The ability to manage your emotions and remain calm under pressure has a direct link to your performance. In a survey previously conducted by TalentSmart, an emotional testing and training center in the US, about 90% of top performers are skilled at managing their emotions in times of stress in order to remain calm and in control.
The tricky thing about stress (and the anxiety that comes with it) is that it’s an absolutely necessary emotion. Our brains are wired such that it’s difficult to take action until we feel at least some level of this emotional state. In fact, performance peaks under the heightened activation that comes with moderate levels of stress. As long as the stress isn’t prolonged, it’s harmless.
Besides increasing your risk of heart disease, depression, and obesity, stress decreases your cognitive performance. Fortunately, though, unless a lion is chasing you, the bulk of your stress is subjective and under your control.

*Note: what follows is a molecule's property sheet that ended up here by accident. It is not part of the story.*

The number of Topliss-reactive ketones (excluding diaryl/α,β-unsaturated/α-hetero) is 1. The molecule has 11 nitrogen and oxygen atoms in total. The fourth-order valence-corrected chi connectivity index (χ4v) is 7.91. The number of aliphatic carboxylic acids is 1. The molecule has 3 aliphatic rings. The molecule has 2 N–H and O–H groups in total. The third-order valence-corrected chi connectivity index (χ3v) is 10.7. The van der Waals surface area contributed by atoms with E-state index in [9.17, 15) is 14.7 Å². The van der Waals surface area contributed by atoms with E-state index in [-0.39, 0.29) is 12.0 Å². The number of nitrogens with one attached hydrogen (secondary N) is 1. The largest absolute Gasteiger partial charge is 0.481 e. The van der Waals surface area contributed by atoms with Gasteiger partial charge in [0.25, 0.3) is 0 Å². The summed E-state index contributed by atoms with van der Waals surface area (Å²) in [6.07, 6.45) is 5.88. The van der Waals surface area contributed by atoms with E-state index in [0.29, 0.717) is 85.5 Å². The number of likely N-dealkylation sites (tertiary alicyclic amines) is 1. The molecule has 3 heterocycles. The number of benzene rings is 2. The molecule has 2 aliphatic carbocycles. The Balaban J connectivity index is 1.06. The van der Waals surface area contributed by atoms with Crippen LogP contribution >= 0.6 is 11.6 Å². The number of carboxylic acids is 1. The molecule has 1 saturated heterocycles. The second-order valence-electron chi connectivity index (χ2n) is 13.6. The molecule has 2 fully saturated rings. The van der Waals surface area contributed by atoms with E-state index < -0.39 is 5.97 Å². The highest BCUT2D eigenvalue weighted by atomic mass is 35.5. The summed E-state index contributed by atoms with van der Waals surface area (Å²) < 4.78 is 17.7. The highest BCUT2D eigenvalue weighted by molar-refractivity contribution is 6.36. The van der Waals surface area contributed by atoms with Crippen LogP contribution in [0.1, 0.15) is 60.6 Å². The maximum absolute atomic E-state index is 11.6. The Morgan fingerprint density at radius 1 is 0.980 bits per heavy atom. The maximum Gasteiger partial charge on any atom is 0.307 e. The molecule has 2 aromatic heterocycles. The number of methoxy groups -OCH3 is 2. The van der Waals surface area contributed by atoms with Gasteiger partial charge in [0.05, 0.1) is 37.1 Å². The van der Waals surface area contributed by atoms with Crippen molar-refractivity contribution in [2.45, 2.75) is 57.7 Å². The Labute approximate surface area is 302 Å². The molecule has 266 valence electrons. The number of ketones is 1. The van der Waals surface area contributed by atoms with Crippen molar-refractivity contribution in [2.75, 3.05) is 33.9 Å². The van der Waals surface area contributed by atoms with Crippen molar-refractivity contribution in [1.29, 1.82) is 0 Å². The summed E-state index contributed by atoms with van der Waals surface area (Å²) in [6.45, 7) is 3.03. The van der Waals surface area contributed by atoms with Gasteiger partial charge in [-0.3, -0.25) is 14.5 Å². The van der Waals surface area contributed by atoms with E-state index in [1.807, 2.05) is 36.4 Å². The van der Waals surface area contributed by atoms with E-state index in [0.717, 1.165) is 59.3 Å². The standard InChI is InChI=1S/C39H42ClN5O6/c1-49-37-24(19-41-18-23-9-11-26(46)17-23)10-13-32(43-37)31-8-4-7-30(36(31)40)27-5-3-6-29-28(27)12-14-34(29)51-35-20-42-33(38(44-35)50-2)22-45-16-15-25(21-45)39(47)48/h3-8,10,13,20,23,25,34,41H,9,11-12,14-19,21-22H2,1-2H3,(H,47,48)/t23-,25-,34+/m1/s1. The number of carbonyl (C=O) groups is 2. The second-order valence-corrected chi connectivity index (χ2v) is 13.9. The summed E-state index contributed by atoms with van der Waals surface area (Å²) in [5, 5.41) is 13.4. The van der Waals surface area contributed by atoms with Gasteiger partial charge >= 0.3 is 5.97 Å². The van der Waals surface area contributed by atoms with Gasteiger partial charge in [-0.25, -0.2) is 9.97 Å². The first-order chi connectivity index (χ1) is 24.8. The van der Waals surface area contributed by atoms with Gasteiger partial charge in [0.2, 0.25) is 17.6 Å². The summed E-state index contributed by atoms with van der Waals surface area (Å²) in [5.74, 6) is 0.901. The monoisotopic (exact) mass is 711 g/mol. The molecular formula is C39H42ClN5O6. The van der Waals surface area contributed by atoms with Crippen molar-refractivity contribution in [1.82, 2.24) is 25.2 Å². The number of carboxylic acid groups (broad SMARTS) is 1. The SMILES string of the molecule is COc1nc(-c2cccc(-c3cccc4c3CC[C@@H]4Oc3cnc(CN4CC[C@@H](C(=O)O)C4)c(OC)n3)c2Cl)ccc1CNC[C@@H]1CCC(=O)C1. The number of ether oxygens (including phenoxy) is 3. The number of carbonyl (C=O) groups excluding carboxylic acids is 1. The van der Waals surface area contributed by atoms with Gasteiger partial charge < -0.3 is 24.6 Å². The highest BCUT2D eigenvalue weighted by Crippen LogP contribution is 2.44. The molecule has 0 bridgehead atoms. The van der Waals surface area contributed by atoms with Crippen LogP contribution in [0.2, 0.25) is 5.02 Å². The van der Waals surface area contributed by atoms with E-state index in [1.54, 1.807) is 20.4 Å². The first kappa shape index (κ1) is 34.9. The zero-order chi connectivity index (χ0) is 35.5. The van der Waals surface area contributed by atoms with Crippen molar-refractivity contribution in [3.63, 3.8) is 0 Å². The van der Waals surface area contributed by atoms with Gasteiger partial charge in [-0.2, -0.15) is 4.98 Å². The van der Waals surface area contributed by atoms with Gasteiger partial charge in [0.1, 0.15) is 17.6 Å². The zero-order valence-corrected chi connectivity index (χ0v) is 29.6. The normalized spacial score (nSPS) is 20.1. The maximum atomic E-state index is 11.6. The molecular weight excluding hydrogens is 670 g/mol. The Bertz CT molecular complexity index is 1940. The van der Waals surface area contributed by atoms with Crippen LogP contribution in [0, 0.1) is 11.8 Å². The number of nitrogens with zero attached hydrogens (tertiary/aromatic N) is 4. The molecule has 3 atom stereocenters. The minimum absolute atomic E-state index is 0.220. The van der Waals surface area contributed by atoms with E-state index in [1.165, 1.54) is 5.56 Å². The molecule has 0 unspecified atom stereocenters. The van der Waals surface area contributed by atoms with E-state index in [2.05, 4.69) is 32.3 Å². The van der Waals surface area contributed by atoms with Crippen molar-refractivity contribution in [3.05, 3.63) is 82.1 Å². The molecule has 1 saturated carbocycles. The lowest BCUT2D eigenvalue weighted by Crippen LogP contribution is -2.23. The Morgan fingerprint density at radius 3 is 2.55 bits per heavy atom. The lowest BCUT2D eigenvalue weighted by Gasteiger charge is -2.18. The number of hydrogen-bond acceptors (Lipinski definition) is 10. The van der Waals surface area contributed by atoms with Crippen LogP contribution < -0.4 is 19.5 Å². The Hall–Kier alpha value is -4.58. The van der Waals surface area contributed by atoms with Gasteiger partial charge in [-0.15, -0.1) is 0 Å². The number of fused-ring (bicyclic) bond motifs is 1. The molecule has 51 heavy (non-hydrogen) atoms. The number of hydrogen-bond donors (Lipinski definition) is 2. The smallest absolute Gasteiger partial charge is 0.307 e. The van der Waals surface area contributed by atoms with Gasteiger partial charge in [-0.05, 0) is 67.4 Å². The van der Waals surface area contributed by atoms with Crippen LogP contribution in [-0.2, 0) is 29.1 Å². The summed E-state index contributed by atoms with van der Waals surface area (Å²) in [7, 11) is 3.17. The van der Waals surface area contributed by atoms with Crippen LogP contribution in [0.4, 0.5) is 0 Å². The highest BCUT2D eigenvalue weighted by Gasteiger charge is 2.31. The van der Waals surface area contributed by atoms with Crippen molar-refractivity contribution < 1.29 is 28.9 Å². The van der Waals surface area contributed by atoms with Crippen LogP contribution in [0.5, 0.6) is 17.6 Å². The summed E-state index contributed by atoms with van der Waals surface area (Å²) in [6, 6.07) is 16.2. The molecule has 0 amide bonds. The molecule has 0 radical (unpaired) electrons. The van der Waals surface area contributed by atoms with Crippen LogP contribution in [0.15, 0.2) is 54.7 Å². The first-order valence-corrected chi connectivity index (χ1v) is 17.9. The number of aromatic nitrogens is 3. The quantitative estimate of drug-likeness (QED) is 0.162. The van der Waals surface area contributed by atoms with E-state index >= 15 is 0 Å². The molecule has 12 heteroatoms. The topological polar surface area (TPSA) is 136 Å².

Related: Caffeine: The silent killer of success (LinkedIn)
Here are 10 effective strategies that successful people employ when faced with stress.
1. They appreciate what they have.
Taking time to contemplate what you’re grateful for isn’t merely the ‘right’ thing to do. It also improves your mood, because it reduces the stress hormone cortisol by 23%.
2. They avoid asking ‘what if?’
‘What if?’ statements throw fuel on the fire of stress and worry. Things can go in a million different directions, and the more time you spend worrying about the possibilities, the less time you’ll spend focusing on taking action that will calm you down and keep your stress under control. Calm people know that asking ‘what if?’ will only take them to a place they don’t want—or need—to go.